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People v. Hawkins

NEW YORK SUPREME COURT, APPELLATE DIVISION, FOURTH DEPARTMENT


February 11, 2010

THE PEOPLE OF THE STATE OF NEW YORK, RESPONDENT,
v.
CHRISTOPHER T. HAWKINS, APPELLANT.

Appeal from a judgment of the Wyoming County Court (Mark H. Dadd, J.), rendered April 19, 2007. The judgment convicted defendant, upon his plea of guilty, of criminal sale of a controlled substance in the fourth degree and attempted promoting prison contraband in the first degree.

Published by New York State Law Reporting Bureau pursuant to Judiciary Law § 431.

As corrected through Wednesday, March 31, 2010

It is hereby ordered that the judgment so appealed from is unanimously affirmed.

Memorandum

On appeal from a judgment convicting him, upon his plea of guilty, of criminal sale of a controlled substance in the fourth degree (Penal Law § 220.34 [1]) and attempted promoting prison contraband in the first degree (§§ 110.00, 205.25 [2]), defendant contends that County Court erred in denying his motion seeking to withdraw his plea on the ground that he was unable to comprehend the plea proceedings and requesting a competency examination pursuant to CPL article 730. Although the contentions of defendant implicate the voluntariness of his plea and thus survive his waiver of the right to appeal (see People v Stoddard, 67 AD3d 1055 [2009]; People v Bennefield, 306 AD2d 911 [2003]), we nevertheless conclude that they are without merit.

"[A] defendant is presumed to be competent" (People v Tortorici, 92 NY2d 757, 765 [1999], cert denied 528 US 834 [1999]; see People v Wilcox, 45 AD3d 1320 [2007], lv denied 10 NY3d 772 [2008]), and "the court is under no obligation to issue an order of examination... unless it has [a] 'reasonable ground... to believe that the defendant [is] an incapacitated person' " (People v Morgan, 87 NY2d 878, 880 [1995]; see People v Williams, 35 AD3d 1273, 1274 [2006], lv denied 8 NY3d 928 [2007]). "The determination of whether to order a competency hearing lies within the sound discretion of the... court" (Tortorici, 92 NY2d at 766; see Morgan, 87 NY2d at 879-880; Williams, 35 AD3d at 1274).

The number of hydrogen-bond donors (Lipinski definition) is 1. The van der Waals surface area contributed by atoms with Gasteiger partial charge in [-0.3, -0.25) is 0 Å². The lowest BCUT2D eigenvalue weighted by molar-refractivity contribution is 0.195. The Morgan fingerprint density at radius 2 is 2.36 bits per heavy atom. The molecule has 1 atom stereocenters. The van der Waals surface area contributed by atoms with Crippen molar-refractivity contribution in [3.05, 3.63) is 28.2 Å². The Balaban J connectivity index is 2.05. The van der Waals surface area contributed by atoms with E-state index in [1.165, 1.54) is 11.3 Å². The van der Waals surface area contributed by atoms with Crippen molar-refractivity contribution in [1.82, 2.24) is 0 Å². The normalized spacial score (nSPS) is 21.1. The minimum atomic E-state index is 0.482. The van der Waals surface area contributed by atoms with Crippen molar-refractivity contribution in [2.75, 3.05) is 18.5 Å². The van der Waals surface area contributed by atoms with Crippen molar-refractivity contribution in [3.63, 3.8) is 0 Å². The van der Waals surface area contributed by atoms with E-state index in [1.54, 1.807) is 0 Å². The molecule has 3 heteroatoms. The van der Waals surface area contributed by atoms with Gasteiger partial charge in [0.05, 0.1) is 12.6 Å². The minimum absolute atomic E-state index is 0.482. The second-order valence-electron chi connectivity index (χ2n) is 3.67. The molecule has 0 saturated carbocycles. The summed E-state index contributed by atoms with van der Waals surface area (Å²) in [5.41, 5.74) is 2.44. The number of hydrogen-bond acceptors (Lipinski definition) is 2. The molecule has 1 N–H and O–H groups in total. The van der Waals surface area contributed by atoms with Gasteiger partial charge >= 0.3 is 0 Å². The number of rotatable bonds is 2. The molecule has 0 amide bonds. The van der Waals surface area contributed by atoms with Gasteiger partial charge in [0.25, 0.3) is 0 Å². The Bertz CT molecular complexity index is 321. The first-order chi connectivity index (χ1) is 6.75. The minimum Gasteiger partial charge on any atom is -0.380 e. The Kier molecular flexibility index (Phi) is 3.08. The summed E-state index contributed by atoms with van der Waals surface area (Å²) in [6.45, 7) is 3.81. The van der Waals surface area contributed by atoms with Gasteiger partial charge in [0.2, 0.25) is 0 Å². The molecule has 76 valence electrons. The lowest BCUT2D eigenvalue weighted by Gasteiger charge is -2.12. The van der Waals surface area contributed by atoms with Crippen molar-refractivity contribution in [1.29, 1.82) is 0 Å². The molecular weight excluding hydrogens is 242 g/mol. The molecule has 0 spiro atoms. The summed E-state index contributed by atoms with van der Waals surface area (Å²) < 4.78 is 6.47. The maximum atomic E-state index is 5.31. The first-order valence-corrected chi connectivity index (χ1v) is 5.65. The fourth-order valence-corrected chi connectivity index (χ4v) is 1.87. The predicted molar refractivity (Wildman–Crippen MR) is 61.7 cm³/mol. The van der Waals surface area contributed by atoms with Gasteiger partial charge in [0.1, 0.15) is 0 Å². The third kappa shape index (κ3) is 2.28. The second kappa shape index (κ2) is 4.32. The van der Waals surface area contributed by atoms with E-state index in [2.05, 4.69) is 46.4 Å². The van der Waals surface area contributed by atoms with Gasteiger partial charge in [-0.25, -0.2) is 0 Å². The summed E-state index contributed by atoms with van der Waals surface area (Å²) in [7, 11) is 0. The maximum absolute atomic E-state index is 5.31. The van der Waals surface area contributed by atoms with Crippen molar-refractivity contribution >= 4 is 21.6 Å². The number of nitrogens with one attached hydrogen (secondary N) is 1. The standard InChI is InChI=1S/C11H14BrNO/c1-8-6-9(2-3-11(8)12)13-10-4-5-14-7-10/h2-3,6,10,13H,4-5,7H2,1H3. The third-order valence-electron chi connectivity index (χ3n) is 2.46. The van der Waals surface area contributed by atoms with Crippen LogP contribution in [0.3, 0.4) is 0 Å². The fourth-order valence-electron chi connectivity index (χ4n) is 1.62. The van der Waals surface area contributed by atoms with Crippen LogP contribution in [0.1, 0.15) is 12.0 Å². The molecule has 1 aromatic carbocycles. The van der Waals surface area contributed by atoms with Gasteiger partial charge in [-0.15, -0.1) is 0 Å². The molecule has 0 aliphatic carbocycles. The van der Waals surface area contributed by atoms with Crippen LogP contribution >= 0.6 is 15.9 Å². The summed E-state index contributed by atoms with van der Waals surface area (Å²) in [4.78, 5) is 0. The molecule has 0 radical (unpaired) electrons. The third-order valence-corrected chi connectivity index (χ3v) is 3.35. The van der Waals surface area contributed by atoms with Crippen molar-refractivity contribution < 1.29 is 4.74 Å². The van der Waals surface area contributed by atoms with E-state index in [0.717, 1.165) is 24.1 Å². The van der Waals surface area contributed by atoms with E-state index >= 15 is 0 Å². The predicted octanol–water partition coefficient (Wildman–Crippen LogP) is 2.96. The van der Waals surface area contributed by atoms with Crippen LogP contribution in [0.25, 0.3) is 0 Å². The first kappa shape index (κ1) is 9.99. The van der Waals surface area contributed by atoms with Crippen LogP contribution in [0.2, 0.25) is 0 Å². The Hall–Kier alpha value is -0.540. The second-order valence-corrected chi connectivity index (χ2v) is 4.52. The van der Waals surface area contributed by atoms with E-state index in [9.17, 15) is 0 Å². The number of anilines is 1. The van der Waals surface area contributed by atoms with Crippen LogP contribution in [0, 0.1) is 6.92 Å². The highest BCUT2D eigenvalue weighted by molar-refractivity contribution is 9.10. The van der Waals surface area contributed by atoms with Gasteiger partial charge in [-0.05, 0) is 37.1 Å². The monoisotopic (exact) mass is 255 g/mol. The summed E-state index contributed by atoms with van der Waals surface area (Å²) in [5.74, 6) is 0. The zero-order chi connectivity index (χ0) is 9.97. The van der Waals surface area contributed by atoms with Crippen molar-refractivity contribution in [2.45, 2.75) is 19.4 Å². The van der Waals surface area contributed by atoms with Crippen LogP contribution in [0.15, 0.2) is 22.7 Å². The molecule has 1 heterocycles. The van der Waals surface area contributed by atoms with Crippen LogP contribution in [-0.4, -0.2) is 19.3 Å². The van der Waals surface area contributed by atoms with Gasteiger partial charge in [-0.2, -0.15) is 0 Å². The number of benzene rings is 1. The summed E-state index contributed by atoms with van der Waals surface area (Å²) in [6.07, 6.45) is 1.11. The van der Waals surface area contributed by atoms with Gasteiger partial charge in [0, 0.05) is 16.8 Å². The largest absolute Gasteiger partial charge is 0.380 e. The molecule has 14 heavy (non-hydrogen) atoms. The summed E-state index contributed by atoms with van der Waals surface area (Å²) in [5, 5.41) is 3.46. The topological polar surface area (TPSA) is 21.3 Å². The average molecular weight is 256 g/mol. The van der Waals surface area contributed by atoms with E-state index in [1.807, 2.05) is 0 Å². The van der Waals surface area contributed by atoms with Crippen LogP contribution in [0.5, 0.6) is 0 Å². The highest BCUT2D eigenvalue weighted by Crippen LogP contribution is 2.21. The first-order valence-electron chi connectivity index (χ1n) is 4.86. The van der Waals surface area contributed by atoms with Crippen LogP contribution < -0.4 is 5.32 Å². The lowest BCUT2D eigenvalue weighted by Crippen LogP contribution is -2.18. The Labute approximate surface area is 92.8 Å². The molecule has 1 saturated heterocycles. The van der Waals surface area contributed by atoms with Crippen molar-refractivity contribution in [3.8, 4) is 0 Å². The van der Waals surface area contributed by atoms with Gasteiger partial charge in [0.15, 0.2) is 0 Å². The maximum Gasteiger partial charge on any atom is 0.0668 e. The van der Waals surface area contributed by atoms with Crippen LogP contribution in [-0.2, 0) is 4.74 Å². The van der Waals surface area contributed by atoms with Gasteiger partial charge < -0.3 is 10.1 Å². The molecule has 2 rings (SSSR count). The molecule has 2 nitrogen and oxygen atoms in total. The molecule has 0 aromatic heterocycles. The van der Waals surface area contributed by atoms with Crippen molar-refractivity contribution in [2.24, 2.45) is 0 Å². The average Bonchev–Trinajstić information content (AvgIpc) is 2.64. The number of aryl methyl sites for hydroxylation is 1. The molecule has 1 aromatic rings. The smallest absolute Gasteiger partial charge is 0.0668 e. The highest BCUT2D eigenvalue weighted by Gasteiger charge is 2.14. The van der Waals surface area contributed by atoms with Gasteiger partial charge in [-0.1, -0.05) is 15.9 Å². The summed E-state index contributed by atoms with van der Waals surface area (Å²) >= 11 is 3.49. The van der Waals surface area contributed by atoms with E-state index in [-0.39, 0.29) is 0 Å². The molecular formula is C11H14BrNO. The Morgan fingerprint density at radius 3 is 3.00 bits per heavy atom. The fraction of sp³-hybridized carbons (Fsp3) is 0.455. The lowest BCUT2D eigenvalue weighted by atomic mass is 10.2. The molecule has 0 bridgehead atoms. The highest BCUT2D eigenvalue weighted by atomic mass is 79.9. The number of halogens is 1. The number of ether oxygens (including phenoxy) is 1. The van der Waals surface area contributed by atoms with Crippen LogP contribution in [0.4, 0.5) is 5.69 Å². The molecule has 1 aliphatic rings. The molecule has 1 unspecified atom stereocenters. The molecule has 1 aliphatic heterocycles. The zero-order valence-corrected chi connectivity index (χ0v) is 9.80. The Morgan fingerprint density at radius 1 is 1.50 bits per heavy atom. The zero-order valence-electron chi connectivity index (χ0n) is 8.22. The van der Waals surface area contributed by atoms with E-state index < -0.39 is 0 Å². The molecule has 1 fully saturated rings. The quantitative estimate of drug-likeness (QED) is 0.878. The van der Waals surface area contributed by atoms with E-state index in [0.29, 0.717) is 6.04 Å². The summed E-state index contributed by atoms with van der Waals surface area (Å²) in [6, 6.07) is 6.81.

Here, the record supports the court's conclusion that defendant's complaints of mental illness were invented by defendant in order to avoid the consequences of the plea (see People v Powell, 293 AD2d 423 [2002], lv denied 98 NY2d 700 [2002]; People v Wiggins, 191 AD2d 364, 365 [1993], lv denied 81 NY2d 1021 [1993]; People v Clickner, 128 AD2d 917, 918-919 [1987], lv denied 70 NY2d 644 [1987]). Indeed, the People presented uncontradicted evidence that defendant feigned mental illness in an attempt to manipulate the criminal justice system (see generally Powell, 293 AD2d 423 [2002]; People v Farrell, 184 AD2d 396 [1992], lv denied 80 NY2d 974, 975 [1992]).

Finally, we note that, although the sentence and commitment contains the correct Penal Law citation for criminal sale of a controlled substance in the fourth degree, it incorrectly describes the Penal Law citation as both "CSCS 4th" and "CPCS 4th." The sentence and commitment must therefore be amended to correct the clerical error and to reflect that defendant was convicted of criminal sale of a controlled substance in the fourth degree (see generally People v Saxton, 32 AD3d 1286 [2006]).

Present---Scudder, P.J., Centra, Carni and Pine, JJ.

20100211

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